Taylor scaled a fence outside the Arkansas Governor’s Mansion, accessed a civilian’s vehicle and was quickly taken into custody by Arkansas State Police.
A North Little Rock woman has died after her fiancee poured gasoline on her and set her on fire.
The U.S. Attorney's Office for the Eastern District announced earlier today that it has indicted 16 people on conspiracy charges, including Idalia Ramos Rangel, aka "Big Momma" or "La Tia," a "high-ranking member of the Gulf Cartel" who directed a drug operation out of Matamoros, Mexico, for distributing "hundreds of kilograms of cocaine" in Arkansas.
Also named in the indictment are Rangel's son Mohammed Kazam Rangel, who the indictment says recruited fellow inmates in a federal prison in Forrest City to distribute cocaine upon their release from prison. Those inmates included Emmanuel Ilo and Mervin Johnson, who dealt in Central Arkansas, the indictment says. Read the full indictment here and a press release from the U.S. Attorney's Office here.
New information on a shooting late Tuesday night on Black Jack Court in Southwest Little Rock. The police report, based on witness accounts, identified a suspect who shot Kelshun Mouton. Mouton reportedly fired a shot in the air to break up an altercaton between a woman companion and another man who'd been following their car.
The man who fired the fatal shot turned himself into police today. The LRPD reported:
The Detectives interviewed several witnesses and were able to determine that Donovan Sherard Whittington was the suspect that shot and killed this victim. Homicide Detectives searched for the suspect throughout the night without success however on May 8th, 2013 Mr. Donovan Whittington arrived at Little Rock police headquarter building with his attorney to provide information about the incident. Based on the investigation conducted by detectives, Mr. Whittington was released without charges and the file will be sent to the Prosecutors office for review.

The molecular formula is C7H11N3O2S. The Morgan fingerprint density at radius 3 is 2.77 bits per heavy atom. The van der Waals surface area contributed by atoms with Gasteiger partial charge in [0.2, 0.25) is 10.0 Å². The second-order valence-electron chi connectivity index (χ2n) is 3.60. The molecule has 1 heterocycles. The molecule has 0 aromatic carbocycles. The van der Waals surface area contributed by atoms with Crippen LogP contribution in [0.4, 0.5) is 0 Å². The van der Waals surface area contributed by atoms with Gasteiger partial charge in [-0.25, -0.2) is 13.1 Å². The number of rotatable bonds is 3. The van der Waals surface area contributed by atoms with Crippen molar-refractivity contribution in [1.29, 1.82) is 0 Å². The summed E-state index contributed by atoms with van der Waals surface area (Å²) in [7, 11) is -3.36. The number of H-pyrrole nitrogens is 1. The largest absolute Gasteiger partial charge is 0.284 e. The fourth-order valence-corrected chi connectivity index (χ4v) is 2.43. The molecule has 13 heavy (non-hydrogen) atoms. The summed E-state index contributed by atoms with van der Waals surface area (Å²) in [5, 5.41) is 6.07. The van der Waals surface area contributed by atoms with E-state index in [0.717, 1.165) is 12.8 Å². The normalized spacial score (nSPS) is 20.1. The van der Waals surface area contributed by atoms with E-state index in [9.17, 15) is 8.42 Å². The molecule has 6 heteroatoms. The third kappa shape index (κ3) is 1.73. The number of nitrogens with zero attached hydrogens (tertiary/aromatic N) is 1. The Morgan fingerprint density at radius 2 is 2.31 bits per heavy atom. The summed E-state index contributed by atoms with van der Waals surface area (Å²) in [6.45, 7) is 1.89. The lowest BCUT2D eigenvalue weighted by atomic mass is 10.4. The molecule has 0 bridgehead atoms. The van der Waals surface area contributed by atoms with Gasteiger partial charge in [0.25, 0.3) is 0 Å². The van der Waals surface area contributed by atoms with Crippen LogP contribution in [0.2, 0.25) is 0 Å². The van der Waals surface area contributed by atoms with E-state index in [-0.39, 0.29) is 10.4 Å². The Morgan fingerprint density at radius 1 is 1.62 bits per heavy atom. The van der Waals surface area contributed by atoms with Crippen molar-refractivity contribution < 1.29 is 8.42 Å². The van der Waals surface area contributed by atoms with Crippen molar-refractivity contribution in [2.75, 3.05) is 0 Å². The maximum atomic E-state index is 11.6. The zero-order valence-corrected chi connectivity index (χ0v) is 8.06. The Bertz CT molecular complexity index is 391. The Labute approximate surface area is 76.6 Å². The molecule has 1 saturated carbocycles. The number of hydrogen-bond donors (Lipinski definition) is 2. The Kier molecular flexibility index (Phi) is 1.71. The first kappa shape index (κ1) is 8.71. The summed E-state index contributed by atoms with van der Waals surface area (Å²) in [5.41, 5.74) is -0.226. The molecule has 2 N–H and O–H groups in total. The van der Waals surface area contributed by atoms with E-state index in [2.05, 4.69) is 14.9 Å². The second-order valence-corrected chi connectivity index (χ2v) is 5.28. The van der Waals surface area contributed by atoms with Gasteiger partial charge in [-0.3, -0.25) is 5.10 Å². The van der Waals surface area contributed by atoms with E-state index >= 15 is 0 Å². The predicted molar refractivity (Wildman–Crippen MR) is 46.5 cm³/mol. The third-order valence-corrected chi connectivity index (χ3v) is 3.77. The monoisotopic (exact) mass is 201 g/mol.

Little Rock recorded its 10th homicide of 2013 overnight. Kelshawn Mouton, 21, was found shot to death on Black Jack Court in Southwest Little Rock off Stagecoach Road about 11 p.m. last night. Witnesses identified a suspect, who is being sought.
One witness said she was riding in a car with Mouton and others when it began being followed by the suspect, her former boyfriend, who she said had been harassing her over a debt of $100. They turned off Stagecoach to avoid him, but the suspect blocked their car at the end of the cul de sac. Mouton got out of the car to defend the woman, who said she'd been grabbed by the suspect. She said Mouton fired a shot in the air and the suspect then shot Mouton. Mouton reportedly said before dying that he'd only fired to stop the attack on the woman, not to hit the suspect. A car and a house on the street were hit by bullets in the exchange.
UPDATE: Two bodies found in house on W. 33rd. Fox 16 said the dead were a man and woman, a couple though unmarried.
UPDATE II: The police have identified the dead as Bobby Broadway Jr., 40, and Natasha Avery, 32, both of 1513 W. 33rd.
The bodies were found by a friend who'd visited the couple the night before, the police report said of the shooting. Animal control officers took custody of three pit bulls and six puppies found in the house. Nothing reported yet on motive.
Citizen, I think you have an insightful analysis and valid analogy here.
Boo. I like Hilary, but her and bill already have an airport and a library…
Doesn't that law refer to state-owned facilities, i.e., AGF wildlife areas, the Huckabuck everything named…